The umpire's decision is no longer final

Click to follow
The Independent Online
ROBERT WINDER

reports from Cape Town

One thing became clear at Newlands yesterday: the umpire's decision is not final. Hansie Cronje, the South Africa captain, was fined half his match fee of 6,000 rand (pounds 1,065) after a noisy controversy surrounding the was-he, wasn't-he dismissal of Graham Thorpe.

Thorpe was given not out twice by umpire David Orchard, but in response to protests by Cronje and his team, not to mention a jeering crowd, the decision was finally referred to the television adjudicator.

Thorpe had slipped Adams fine down the leg side, was called for a sharp single, and Andrew Hudson promptly threw down the stumps at the bowler's end. It was a brilliant piece of fielding, the excellence of which was eclipsed by what followed. Orchard - who had already been responsible for one very subtle decision when he deemed Robin Smith to have nicked a ball that seemed to brush his knee (if anything) - gave Thorpe not out.

The 5,000 English supporters who had brought their banners to Cape Town breathed an audible gasp of relief. But then the noise changed. Up in the corporate boxes, the replay was showing that Thorpe was clearly out. The roar spread to the sunburnt groundlings in the open stands, and soon it was evident to everyone that justice had not been done.

Adams was back at his mark ready to bowl again, but the other fielders formed a gaggle in the outfield. Cronje approached Orchard, who shook his head, gave Thorpe not out again and took up his position behind the stumps. Then he changed his mind and spoke to Thorpe. Cronje joined in (suggestions that there was an altercation were firmly denied), and finally Orchard trailed over to talk with the umpire at square leg.

It was immediately obvious that Cronje had broken the rules and would have to be penalised. The International Cricket Council regulation governing third umpires says that players may not appeal to the umpire to use the replay system. Cronje broke this commandment, but in so doing he exposed how poorly it is framed.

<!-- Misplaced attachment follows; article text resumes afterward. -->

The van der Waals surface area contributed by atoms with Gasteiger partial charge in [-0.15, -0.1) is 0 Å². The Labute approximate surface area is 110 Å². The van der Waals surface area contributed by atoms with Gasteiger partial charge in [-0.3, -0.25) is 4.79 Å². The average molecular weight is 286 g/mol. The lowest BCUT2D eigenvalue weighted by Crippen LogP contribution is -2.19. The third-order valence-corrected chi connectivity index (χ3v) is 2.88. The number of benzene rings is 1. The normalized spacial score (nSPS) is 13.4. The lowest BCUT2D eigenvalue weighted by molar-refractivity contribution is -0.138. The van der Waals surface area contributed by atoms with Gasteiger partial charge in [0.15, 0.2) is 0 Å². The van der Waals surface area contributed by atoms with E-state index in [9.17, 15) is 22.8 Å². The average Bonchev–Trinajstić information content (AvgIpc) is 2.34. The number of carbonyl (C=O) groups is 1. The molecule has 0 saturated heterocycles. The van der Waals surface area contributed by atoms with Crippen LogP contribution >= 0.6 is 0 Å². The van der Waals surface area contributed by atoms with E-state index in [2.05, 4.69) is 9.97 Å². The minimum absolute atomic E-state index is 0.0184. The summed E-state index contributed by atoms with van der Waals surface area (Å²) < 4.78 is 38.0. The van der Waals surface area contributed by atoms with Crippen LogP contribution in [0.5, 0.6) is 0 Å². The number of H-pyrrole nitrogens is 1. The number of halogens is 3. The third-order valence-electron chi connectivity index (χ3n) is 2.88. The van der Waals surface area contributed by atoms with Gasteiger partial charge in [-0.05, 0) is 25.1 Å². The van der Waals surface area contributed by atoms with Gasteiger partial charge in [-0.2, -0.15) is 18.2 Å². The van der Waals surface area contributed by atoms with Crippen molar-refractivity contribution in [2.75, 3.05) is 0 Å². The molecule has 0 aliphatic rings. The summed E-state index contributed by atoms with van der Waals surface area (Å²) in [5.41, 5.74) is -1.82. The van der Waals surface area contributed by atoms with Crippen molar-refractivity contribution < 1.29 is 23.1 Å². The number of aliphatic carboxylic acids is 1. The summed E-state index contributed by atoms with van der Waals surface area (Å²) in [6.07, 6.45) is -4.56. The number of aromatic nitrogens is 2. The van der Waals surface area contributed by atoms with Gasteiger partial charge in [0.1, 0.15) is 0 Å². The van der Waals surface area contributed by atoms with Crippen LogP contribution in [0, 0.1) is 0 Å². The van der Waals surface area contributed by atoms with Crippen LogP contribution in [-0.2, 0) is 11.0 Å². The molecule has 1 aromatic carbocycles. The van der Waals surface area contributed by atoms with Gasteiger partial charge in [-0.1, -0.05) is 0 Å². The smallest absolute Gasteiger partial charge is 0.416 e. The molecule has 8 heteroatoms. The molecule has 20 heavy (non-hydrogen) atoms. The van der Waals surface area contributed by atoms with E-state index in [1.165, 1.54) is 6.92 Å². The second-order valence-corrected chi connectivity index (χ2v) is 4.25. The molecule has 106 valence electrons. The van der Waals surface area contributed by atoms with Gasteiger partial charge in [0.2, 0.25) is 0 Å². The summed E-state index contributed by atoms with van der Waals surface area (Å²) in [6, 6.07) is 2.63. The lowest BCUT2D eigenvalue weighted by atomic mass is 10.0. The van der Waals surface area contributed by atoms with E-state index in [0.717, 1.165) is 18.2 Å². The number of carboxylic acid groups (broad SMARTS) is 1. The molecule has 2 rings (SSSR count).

If players are not allowed to appeal, then one would not expect their appeal to prevail. The same regulation urges the umpire to "take a common- sense approach". Orchard was in flagrant breach of this, both in failing to call for the replay at once, and then failing again when it was clear from the crowd that a mistake had been made.

Afterwards the match referee, Clive Lloyd, was at pains to defend Orchard. "He went to square leg to inquire if it was possible to ask for the technology. He thought he might have made a mistake and it might be too late to rescind it. But the umpires do have a right to ask for a replay in that situation."

But Lloyd was in no doubt about Cronje's guilt. "Hansie went to Orchard and asked him what the situation was. He's not allowed to do that. It was dissent and I had no option but to fine him."

Bob Woolmer, South Africa's coach, suggested that television be used routinely. "I think the ICC should look at the rule," he said. "Whenever run-outs and stumpings are close, then they should go to the third umpire immediately. Immediately."

Ray Illingworth, not surprisingly, expressed some dismay at the idea that the fielding side, and the crowd, could persuade an umpire to change his mind. "The right decision was made," he said. "But I wasn't too happy with the way it was made. Seeing that the umpire had said not out twice, I think they should have gone ahead and bowled the next ball."

The only reason Orchard could have refrained from calling for the replay in the first place is that he was quite sure that Thorpe was not out. The third umpire is the one with the beadiest eye - it is only a matter of time before it is made the boss. This was the first time that people power has transformed a crucial decision in a Test match, but it might not be the last. Soon, umpires might no longer referee; they will simply refer.

Comments